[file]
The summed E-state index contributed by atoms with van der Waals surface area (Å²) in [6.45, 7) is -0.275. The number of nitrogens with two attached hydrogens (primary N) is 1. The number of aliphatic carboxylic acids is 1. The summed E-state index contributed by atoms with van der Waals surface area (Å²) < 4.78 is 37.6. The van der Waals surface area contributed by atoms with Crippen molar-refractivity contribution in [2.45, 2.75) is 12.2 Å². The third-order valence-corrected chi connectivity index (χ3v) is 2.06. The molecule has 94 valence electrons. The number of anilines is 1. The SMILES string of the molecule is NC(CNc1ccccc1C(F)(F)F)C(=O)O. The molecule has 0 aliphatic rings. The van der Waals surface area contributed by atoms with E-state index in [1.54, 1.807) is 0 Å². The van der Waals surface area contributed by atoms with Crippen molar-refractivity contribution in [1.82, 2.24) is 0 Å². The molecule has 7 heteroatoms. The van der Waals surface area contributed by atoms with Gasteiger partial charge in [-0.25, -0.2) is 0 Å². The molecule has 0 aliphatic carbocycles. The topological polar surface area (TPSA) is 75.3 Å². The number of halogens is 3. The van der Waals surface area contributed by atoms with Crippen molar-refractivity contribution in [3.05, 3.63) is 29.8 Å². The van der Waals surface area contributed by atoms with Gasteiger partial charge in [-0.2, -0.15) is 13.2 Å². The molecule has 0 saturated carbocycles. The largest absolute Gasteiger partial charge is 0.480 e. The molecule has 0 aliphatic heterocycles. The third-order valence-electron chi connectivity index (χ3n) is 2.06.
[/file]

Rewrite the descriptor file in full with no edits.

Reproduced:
The summed E-state index contributed by atoms with van der Waals surface area (Å²) in [6.45, 7) is -0.275. The number of nitrogens with two attached hydrogens (primary N) is 1. The number of aliphatic carboxylic acids is 1. The summed E-state index contributed by atoms with van der Waals surface area (Å²) < 4.78 is 37.6. The van der Waals surface area contributed by atoms with Crippen molar-refractivity contribution in [2.45, 2.75) is 12.2 Å². The third-order valence-corrected chi connectivity index (χ3v) is 2.06. The molecule has 94 valence electrons. The number of anilines is 1. The SMILES string of the molecule is NC(CNc1ccccc1C(F)(F)F)C(=O)O. The molecule has 0 aliphatic rings. The van der Waals surface area contributed by atoms with E-state index in [1.54, 1.807) is 0 Å². The van der Waals surface area contributed by atoms with Crippen molar-refractivity contribution in [1.82, 2.24) is 0 Å². The molecule has 7 heteroatoms. The van der Waals surface area contributed by atoms with Gasteiger partial charge in [-0.25, -0.2) is 0 Å². The molecule has 0 aliphatic carbocycles. The topological polar surface area (TPSA) is 75.3 Å². The number of halogens is 3. The van der Waals surface area contributed by atoms with Crippen molar-refractivity contribution in [3.05, 3.63) is 29.8 Å². The van der Waals surface area contributed by atoms with Gasteiger partial charge in [-0.2, -0.15) is 13.2 Å². The molecule has 0 saturated carbocycles. The largest absolute Gasteiger partial charge is 0.480 e. The molecule has 0 aliphatic heterocycles. The third-order valence-electron chi connectivity index (χ3n) is 2.06.